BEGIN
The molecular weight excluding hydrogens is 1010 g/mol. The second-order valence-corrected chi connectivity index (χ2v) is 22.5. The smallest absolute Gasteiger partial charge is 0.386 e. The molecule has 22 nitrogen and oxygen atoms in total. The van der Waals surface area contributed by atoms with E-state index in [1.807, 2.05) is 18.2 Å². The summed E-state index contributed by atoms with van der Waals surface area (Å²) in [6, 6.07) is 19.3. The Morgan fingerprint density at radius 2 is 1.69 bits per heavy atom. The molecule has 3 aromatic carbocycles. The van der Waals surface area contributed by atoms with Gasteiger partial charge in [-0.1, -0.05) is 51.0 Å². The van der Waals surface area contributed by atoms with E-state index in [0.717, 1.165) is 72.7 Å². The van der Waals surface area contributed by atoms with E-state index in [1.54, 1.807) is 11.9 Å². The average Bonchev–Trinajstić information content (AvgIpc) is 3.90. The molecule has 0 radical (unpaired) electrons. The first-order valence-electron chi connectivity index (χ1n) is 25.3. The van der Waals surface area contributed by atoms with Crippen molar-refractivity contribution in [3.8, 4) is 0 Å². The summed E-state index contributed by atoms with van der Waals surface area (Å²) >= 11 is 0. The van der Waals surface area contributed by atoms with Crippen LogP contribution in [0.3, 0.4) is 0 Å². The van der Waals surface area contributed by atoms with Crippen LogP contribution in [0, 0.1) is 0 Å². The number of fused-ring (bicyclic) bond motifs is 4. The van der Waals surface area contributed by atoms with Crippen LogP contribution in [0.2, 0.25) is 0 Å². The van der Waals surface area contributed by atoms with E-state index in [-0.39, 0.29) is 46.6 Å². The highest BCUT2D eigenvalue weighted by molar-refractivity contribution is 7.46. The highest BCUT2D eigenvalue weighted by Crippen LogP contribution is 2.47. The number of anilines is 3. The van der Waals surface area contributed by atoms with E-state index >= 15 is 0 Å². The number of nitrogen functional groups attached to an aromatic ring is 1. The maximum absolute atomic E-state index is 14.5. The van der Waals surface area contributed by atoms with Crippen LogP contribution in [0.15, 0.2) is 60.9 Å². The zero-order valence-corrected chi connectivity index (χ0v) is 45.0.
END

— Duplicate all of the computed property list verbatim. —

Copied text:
The molecular weight excluding hydrogens is 1010 g/mol. The second-order valence-corrected chi connectivity index (χ2v) is 22.5. The smallest absolute Gasteiger partial charge is 0.386 e. The molecule has 22 nitrogen and oxygen atoms in total. The van der Waals surface area contributed by atoms with E-state index in [1.807, 2.05) is 18.2 Å². The summed E-state index contributed by atoms with van der Waals surface area (Å²) in [6, 6.07) is 19.3. The Morgan fingerprint density at radius 2 is 1.69 bits per heavy atom. The molecule has 3 aromatic carbocycles. The van der Waals surface area contributed by atoms with Gasteiger partial charge in [-0.1, -0.05) is 51.0 Å². The van der Waals surface area contributed by atoms with E-state index in [0.717, 1.165) is 72.7 Å². The van der Waals surface area contributed by atoms with E-state index in [1.54, 1.807) is 11.9 Å². The average Bonchev–Trinajstić information content (AvgIpc) is 3.90. The molecule has 0 radical (unpaired) electrons. The first-order valence-electron chi connectivity index (χ1n) is 25.3. The van der Waals surface area contributed by atoms with Crippen molar-refractivity contribution in [3.8, 4) is 0 Å². The summed E-state index contributed by atoms with van der Waals surface area (Å²) >= 11 is 0. The van der Waals surface area contributed by atoms with Crippen LogP contribution in [0.3, 0.4) is 0 Å². The van der Waals surface area contributed by atoms with Crippen LogP contribution in [0, 0.1) is 0 Å². The number of fused-ring (bicyclic) bond motifs is 4. The van der Waals surface area contributed by atoms with Crippen LogP contribution in [0.2, 0.25) is 0 Å². The van der Waals surface area contributed by atoms with E-state index in [-0.39, 0.29) is 46.6 Å². The highest BCUT2D eigenvalue weighted by molar-refractivity contribution is 7.46. The highest BCUT2D eigenvalue weighted by Crippen LogP contribution is 2.47. The number of anilines is 3. The van der Waals surface area contributed by atoms with E-state index >= 15 is 0 Å². The number of nitrogen functional groups attached to an aromatic ring is 1. The maximum absolute atomic E-state index is 14.5. The van der Waals surface area contributed by atoms with Crippen LogP contribution in [0.15, 0.2) is 60.9 Å². The zero-order valence-corrected chi connectivity index (χ0v) is 45.0.